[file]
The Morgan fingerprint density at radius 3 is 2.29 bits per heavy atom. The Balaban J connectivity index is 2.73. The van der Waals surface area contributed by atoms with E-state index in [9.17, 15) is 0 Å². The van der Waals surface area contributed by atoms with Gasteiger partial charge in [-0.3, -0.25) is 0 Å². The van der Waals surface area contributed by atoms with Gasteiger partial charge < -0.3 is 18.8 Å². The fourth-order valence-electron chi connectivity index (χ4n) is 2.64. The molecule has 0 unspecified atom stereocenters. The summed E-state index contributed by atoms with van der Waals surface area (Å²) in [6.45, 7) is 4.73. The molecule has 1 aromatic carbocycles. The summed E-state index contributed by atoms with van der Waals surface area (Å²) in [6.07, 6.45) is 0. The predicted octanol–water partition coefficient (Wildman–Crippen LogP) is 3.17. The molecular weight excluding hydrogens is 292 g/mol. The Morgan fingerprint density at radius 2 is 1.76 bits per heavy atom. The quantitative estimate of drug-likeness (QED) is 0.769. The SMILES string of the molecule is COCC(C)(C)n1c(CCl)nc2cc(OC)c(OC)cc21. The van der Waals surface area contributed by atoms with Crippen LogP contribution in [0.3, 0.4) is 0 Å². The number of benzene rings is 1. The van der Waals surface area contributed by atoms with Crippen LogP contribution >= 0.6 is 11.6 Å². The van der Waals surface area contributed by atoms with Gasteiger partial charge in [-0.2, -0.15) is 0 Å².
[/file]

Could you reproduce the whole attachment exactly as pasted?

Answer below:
The Morgan fingerprint density at radius 3 is 2.29 bits per heavy atom. The Balaban J connectivity index is 2.73. The van der Waals surface area contributed by atoms with E-state index in [9.17, 15) is 0 Å². The van der Waals surface area contributed by atoms with Gasteiger partial charge in [-0.3, -0.25) is 0 Å². The van der Waals surface area contributed by atoms with Gasteiger partial charge < -0.3 is 18.8 Å². The fourth-order valence-electron chi connectivity index (χ4n) is 2.64. The molecule has 0 unspecified atom stereocenters. The summed E-state index contributed by atoms with van der Waals surface area (Å²) in [6.45, 7) is 4.73. The molecule has 1 aromatic carbocycles. The summed E-state index contributed by atoms with van der Waals surface area (Å²) in [6.07, 6.45) is 0. The predicted octanol–water partition coefficient (Wildman–Crippen LogP) is 3.17. The molecular weight excluding hydrogens is 292 g/mol. The Morgan fingerprint density at radius 2 is 1.76 bits per heavy atom. The quantitative estimate of drug-likeness (QED) is 0.769. The SMILES string of the molecule is COCC(C)(C)n1c(CCl)nc2cc(OC)c(OC)cc21. The van der Waals surface area contributed by atoms with Crippen LogP contribution in [0.3, 0.4) is 0 Å². The number of benzene rings is 1. The van der Waals surface area contributed by atoms with Crippen LogP contribution >= 0.6 is 11.6 Å². The van der Waals surface area contributed by atoms with Gasteiger partial charge in [-0.2, -0.15) is 0 Å².